Defence and Equipment Support (DE&S), part of the UK Ministry of Defence (MOD), has awarded Cobham Aerospace Connectivity a contract to research Advanced Anti-Jam techniques to protect satellite signals.
The research will aim to ensure the protection of signals sent to and from Global Navigation Satellite Systems (GNSS).
Cobham said: “The contract will see Cobham conduct research to develop means to provide assured and resilient Position Navigation and Timing (PNT) information derived from the GNSS multi-constellation. Cobham was best placed to address the UK MOD’s needs through its extensive background in advanced antenna technology and sophisticated signal processing capabilities.”
Cobham said the research is underway due to the increasing reliance on GNSS signals for the UK’s critical infrastructure and national security, making the signal a target for interruption.
Cobham Aerospace Connectivity vice-president sales and business development said: “This contract award recognises Cobham’s status as a major UK provider of anti-jam systems as well as our long history and deep experience in the areas of navigation antennas and satellite connectivity. We look forward to working with DE&S in this initial phase and subsequent work on this exciting project.”
Cobham said the DE&S-backed project would help the company apply existing anti-jam capabilities to a miniaturised system that can protect signals from the GNSS constellation.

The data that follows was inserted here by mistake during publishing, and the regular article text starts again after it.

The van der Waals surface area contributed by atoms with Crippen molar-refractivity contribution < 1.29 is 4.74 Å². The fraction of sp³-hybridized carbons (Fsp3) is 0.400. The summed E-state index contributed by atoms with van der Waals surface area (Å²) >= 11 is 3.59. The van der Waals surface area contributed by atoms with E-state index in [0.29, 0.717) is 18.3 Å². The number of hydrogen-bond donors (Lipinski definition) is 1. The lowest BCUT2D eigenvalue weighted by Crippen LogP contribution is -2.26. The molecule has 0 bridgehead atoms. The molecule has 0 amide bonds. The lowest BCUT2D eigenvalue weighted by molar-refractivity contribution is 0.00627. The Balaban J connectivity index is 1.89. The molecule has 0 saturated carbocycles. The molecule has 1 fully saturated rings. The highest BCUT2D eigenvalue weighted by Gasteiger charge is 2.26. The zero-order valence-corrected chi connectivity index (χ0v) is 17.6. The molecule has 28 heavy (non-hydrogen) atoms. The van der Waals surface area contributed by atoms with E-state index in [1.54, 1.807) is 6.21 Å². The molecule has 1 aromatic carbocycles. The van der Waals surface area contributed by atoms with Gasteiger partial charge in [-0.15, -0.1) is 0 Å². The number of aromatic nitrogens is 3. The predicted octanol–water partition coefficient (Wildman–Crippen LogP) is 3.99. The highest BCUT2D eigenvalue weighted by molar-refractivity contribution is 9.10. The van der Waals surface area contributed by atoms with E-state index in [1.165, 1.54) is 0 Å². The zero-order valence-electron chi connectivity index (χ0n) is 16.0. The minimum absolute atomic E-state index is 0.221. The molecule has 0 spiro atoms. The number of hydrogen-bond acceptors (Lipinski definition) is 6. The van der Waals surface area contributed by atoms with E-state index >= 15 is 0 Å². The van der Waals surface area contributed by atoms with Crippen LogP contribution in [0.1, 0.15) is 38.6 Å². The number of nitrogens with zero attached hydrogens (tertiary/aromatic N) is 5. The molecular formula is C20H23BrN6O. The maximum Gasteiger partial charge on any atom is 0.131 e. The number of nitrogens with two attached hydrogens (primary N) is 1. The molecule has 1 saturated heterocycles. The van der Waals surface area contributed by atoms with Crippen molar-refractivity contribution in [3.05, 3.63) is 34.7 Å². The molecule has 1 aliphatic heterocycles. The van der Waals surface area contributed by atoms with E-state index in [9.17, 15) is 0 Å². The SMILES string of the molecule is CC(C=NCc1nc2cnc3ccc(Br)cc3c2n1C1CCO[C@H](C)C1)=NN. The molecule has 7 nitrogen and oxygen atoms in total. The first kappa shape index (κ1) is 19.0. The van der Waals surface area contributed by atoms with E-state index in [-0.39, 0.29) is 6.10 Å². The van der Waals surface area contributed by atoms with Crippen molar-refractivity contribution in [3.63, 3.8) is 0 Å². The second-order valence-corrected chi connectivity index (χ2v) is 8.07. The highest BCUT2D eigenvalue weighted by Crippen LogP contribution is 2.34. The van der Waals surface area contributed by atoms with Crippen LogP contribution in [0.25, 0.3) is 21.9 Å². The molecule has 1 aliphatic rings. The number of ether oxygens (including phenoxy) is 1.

The system will combine advanced Controlled Radiation Pattern Array (CRPA) antenna technology with digital signal processing techniques to ensure ‘reliable and assured navigation information’.
A DE&S spokesperson told Air Force Technology: “R-GNS is designed with architectural features that support advanced integration schemes with anti-jamming (A-J) systems. Commercially available A-J systems have firm design foundations, but they require further development to fully realise the potential benefits of the R-GNS features at the system level.
“This Technology Demonstrator Programme accelerates and de-risks the availability of such systems.”
This system could also be used as a means to provide signals intelligence by helping to identify the source of interference.
Delivery is currently expected for 2021.